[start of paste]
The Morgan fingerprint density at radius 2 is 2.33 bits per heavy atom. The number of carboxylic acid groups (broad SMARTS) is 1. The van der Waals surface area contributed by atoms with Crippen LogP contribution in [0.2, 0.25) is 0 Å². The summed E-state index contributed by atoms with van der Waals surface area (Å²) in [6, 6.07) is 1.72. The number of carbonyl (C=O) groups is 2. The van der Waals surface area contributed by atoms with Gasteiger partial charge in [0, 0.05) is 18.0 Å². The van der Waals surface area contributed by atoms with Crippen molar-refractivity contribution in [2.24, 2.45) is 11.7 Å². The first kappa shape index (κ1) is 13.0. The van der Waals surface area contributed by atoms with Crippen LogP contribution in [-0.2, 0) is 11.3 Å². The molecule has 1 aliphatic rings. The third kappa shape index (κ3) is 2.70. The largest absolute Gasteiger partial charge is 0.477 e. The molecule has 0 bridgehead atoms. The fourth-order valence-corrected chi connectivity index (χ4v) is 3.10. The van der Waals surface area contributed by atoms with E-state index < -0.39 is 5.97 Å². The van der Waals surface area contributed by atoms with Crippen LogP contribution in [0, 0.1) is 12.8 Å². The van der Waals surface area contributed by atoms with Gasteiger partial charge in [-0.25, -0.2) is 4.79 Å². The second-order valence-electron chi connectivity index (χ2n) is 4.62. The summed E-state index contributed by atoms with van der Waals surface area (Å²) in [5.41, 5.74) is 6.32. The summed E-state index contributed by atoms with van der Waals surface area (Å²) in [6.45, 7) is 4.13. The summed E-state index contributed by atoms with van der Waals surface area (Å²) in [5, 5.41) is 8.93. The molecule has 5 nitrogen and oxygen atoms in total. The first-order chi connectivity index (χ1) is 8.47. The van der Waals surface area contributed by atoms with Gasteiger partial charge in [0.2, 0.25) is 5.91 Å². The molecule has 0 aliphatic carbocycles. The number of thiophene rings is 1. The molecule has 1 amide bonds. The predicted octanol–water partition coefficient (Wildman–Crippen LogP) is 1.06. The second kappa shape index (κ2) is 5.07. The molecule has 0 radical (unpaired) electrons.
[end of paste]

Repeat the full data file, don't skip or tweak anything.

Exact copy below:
The Morgan fingerprint density at radius 2 is 2.33 bits per heavy atom. The number of carboxylic acid groups (broad SMARTS) is 1. The van der Waals surface area contributed by atoms with Crippen LogP contribution in [0.2, 0.25) is 0 Å². The summed E-state index contributed by atoms with van der Waals surface area (Å²) in [6, 6.07) is 1.72. The number of carbonyl (C=O) groups is 2. The van der Waals surface area contributed by atoms with Gasteiger partial charge in [0, 0.05) is 18.0 Å². The van der Waals surface area contributed by atoms with Crippen molar-refractivity contribution in [2.24, 2.45) is 11.7 Å². The first kappa shape index (κ1) is 13.0. The van der Waals surface area contributed by atoms with Crippen LogP contribution in [-0.2, 0) is 11.3 Å². The molecule has 1 aliphatic rings. The third kappa shape index (κ3) is 2.70. The largest absolute Gasteiger partial charge is 0.477 e. The molecule has 0 bridgehead atoms. The fourth-order valence-corrected chi connectivity index (χ4v) is 3.10. The van der Waals surface area contributed by atoms with E-state index < -0.39 is 5.97 Å². The van der Waals surface area contributed by atoms with Crippen LogP contribution in [0, 0.1) is 12.8 Å². The van der Waals surface area contributed by atoms with Gasteiger partial charge in [-0.25, -0.2) is 4.79 Å². The second-order valence-electron chi connectivity index (χ2n) is 4.62. The summed E-state index contributed by atoms with van der Waals surface area (Å²) in [5.41, 5.74) is 6.32. The summed E-state index contributed by atoms with van der Waals surface area (Å²) in [6.45, 7) is 4.13. The summed E-state index contributed by atoms with van der Waals surface area (Å²) in [5, 5.41) is 8.93. The molecule has 5 nitrogen and oxygen atoms in total. The first-order chi connectivity index (χ1) is 8.47. The van der Waals surface area contributed by atoms with Gasteiger partial charge in [0.2, 0.25) is 5.91 Å². The molecule has 0 aliphatic carbocycles. The number of thiophene rings is 1. The molecule has 1 amide bonds. The predicted octanol–water partition coefficient (Wildman–Crippen LogP) is 1.06. The second kappa shape index (κ2) is 5.07. The molecule has 0 radical (unpaired) electrons.